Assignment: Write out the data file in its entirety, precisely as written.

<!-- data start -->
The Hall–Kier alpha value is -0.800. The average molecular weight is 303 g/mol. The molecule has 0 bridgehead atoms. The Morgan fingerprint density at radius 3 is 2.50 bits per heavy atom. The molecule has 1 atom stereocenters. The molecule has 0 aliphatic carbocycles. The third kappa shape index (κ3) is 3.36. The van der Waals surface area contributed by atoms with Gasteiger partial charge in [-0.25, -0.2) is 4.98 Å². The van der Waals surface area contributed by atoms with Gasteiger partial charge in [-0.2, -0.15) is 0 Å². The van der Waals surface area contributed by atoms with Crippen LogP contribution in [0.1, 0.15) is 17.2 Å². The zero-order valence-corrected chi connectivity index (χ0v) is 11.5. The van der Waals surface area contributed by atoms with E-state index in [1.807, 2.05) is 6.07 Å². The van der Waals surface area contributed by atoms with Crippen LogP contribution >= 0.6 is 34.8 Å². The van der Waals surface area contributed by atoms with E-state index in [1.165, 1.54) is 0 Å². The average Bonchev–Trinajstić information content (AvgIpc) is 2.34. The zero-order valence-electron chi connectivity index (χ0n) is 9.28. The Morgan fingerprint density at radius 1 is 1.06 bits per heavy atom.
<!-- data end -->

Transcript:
The Hall–Kier alpha value is -0.800. The average molecular weight is 303 g/mol. The molecule has 0 bridgehead atoms. The Morgan fingerprint density at radius 3 is 2.50 bits per heavy atom. The molecule has 1 atom stereocenters. The molecule has 0 aliphatic carbocycles. The third kappa shape index (κ3) is 3.36. The van der Waals surface area contributed by atoms with Gasteiger partial charge in [-0.25, -0.2) is 4.98 Å². The van der Waals surface area contributed by atoms with Gasteiger partial charge in [-0.2, -0.15) is 0 Å². The van der Waals surface area contributed by atoms with Crippen LogP contribution in [0.1, 0.15) is 17.2 Å². The zero-order valence-corrected chi connectivity index (χ0v) is 11.5. The van der Waals surface area contributed by atoms with E-state index in [1.807, 2.05) is 6.07 Å². The van der Waals surface area contributed by atoms with Crippen LogP contribution >= 0.6 is 34.8 Å². The van der Waals surface area contributed by atoms with E-state index in [1.165, 1.54) is 0 Å². The average Bonchev–Trinajstić information content (AvgIpc) is 2.34. The zero-order valence-electron chi connectivity index (χ0n) is 9.28. The Morgan fingerprint density at radius 1 is 1.06 bits per heavy atom.